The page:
Wednesday, October 11, 2017
The power of artificial intelligence (A.I.), robo advisors and predictive analytics has been a trending topic in the financial services industry for months now. The recent public discussions about the promises and problems that come as robotics and A.I. merge to give us robots with anthropomorphic appearances and capabilities have broadened interests in how this type of technology can be used in financial services. One specific area of focus has been how these advances might help identify new opportunities for better serving the consumer while accessing new sources of revenue.
A report published by Javelin in December 2016 entitled Wealth Management in a Mobile First Era: How to Turn Robo Savers Into Robo Investors discusses what shape these value-added services to consumers might take and how financial institutions could possibly monetize these offerings. The main basis for the conclusions drawn in the report is built on the "promise" of Gen Y (defined by Javelin as 25-34). As has been well-documented by now, this generation is the largest one ever and thus will inevitably compose a significant percentage of the US banking population.
The law of large numbers suggests that this fact is not to be discounted. But there are features about this generation that are as interesting, if not more, as its sheer size. Today, Gen X - the generation immediately preceding Gen Y - is the largest income-earning demographic with an estimated total of $7.4 trillion. However, by 2020, Gen Y will match Gen X in this category and, by 2025, Gen Y's total income aggregate will be approaching 50 percent more than what Gen X will be earning.
To monetize this trend, financial services providers will need to build a relationship with the emerging affluents in Gen Y before they are "affluent' but while they are still "emerging." The largest of players in the industry traditionally have the technology and associated services to do this. For them, A.I. and robo capabilities will help further fine-tune their targeting and give them more value-added services to use in growing their relationships with this segment.
Players not in the tier-one segment of the industry will need to use other tools in order to get a piece of the action. This will require being proactive, not reactive. It will require being strategic, not tactical. And most of all, it will require technology – such as AI, robo reporting, et al. This is the reality of recent innovation that only a few commentators discuss; i.e., technology is changing the competitive landscape in the financial services industry. Technology is making it possible for banks and credit unions to compete with other institutions of any size. It isn’t a slam dunk but it is possible, if those not in the league of giants that provide financial services to consumers make the effort.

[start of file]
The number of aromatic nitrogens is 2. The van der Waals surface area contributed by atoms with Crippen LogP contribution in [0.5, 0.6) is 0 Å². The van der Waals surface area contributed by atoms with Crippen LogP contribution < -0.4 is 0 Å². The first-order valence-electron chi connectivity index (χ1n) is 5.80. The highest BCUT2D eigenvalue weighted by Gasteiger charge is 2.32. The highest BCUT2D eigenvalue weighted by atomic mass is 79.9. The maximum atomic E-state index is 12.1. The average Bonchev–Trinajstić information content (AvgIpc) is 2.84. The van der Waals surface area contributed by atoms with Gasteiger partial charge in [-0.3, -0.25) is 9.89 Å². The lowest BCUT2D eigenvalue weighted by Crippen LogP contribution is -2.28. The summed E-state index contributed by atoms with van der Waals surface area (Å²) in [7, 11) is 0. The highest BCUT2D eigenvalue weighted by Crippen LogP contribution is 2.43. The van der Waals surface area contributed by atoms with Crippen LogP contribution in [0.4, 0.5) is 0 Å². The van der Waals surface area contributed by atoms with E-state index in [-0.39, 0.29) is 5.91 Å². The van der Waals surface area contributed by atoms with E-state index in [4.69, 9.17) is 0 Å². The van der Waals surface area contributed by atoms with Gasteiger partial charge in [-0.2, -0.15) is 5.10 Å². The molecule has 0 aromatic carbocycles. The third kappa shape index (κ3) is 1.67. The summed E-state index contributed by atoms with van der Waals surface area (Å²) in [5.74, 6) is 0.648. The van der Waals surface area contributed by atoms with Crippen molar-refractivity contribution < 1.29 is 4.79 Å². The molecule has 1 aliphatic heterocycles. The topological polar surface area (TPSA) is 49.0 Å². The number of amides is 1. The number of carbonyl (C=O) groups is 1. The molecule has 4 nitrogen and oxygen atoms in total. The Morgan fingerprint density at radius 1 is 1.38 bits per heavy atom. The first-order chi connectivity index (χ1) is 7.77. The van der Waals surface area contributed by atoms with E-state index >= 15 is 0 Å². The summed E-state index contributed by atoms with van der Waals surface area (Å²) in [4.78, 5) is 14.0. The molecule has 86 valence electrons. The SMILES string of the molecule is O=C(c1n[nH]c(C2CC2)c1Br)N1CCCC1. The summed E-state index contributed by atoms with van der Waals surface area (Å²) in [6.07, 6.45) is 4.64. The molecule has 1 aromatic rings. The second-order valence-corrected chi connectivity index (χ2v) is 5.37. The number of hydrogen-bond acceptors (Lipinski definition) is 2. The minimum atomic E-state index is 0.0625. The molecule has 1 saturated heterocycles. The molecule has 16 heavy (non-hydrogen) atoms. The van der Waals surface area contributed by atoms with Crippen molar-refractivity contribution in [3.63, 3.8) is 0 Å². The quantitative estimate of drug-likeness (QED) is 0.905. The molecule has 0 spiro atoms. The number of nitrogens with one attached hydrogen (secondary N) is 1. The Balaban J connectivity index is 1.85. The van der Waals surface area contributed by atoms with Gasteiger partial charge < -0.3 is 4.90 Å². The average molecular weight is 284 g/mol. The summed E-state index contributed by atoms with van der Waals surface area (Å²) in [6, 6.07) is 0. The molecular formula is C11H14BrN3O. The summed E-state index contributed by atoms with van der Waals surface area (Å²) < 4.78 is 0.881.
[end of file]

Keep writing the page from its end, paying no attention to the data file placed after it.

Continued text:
These two factors – the introduction of continuing advances in technology around AI, data analysis, robo reporting, digital platforms, etc. and the sheer size of the Y and Z generations – are going to make the current demands on the complex systems, the ones that make financial services delivery possible, seem primitive. There are organizations that understand this and are changing the way they test the performance and quality levels of their systems and the offerings they deliver. Yet, there are a surprising number of organizations that seem to think the dated strategies that have served them to date will be just fine in the future.
Those satisfied to count on the present tools to prepare for the future do so not because they are ill-informed or unaware. The tendency to take the "if it's not broken, don't fix it" position persists largely because the undertaking required to introduce the continuous development and continuous testing into an evolving Dev/Ops model is non-trivial. Yet without making the necessary plans and investments to move in that direction, what isn’t broken now will break later – at the worst possible moment and, likely, in the light of day where social and the traditional media can ensure it is well documented. Deploying the next generation strategies that can prevent an organization from experiencing some form of this unpleasantness isn't easy, but longer term it is much less expensive and time-consuming than the impact to a brand that fails to meet the expectations of the its consumers.
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